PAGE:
The top U.S. military officer said Sunday he does not assume Iran's brief seizure of an Iraqi oil well is part of an orchestrated plan in Tehran.
Adm. Mike Mullen also said he's worried about "the clock now running" on the Obama administration's efforts at trying to keep the lines of communication open with Iran.
The chairman of the Joint Chiefs of Staff said "signals are very clearly in the air" about more international penalties against Iran over its nuclear program.
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The U.S. and others worry that Iran's program is intended to develop nuclear weapon. Iran says its work is peaceful and designed to generate electricity but has defied international demands to prove it is not trying to build an atomic bomb.
The administration is now beginning a push to get international support for additional penalties against Iran, and Mullen said he believed that backing was there.
"I think signals are very clearly in the air that another set of sanctions, another resolution, that that's coming," he said. He added that he favors President Barack Obama's outreach to Iran, and has said any military strike on Iran, whether by Israel or the United States, should be a last resort.
"I grow increasingly concerned that the Iranians have been non-responsive. I've said for a long time we don't need another conflict in that part of the world," he said. "I'm not predicting that would happen, but I think they've got to get to a position where they are a constructive force and not a destabilizing force."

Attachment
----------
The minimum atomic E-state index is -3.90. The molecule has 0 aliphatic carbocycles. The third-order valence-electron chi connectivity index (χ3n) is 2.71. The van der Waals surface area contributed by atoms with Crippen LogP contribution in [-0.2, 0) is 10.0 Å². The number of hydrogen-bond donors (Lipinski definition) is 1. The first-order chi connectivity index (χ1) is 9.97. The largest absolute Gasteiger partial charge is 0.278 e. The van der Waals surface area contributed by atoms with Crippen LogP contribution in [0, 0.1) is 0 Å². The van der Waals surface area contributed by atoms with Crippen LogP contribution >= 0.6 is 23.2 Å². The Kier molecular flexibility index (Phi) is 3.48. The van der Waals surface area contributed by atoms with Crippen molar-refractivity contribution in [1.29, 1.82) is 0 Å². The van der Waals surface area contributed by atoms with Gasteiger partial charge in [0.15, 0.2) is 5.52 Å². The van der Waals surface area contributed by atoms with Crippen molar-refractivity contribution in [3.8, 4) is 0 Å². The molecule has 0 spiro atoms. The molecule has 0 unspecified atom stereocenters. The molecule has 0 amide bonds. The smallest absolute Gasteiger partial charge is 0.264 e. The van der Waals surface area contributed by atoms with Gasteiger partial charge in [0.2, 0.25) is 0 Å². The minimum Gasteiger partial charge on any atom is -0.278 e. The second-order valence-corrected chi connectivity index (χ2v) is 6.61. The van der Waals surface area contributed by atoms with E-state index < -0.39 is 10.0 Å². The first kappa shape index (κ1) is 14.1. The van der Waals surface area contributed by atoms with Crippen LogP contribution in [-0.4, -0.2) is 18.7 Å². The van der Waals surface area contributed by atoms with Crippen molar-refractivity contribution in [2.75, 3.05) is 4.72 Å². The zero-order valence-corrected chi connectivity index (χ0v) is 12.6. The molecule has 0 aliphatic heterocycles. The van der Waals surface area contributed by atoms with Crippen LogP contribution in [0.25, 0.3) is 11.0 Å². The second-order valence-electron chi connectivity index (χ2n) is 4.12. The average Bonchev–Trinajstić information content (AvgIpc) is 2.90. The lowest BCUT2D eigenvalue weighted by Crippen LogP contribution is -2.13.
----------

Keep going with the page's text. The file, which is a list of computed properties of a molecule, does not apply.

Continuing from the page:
Mullen, who spoke to reporters while flying from Germany back to the U.S., said the oil well incident adds to his concerns about Iran's intentions toward neighboring Iraq and the rest of the world.
"I worry a great deal about ... Iran and destabilizing as opposed to stabilizing," he said.
"And I worry about, you know, the clock now running on the dialogue and the engagement and sort of, where are we if that doesn't finish well? And certainly recent indications are ... they're not very responsive."
Meanwhile in Washington, senior Obama adviser David Axelrod said time was running out for Iran to cooperate.
"The international community is going to have to deal with that if they don't change their minds," he said. "I think that the world is united and is willing to take additional steps if the Iranians don't turn around. ... Plainly, there are going to be consequences if they don't turn around."
Sen. John McCain, R-Ariz., said the administration should act on its own to punish Iran and demonstrate support for Iranian dissidents.
"The president should stand up for the people who are demonstrating and risking their very lives on behalf of freedom on the streets of Tehran," he said. "Let's make it very clear we are with these people who are struggling for freedom as we always have."
Axelrod spoke on ABC's "This Week," while McCain appeared on "Fox News Sunday."
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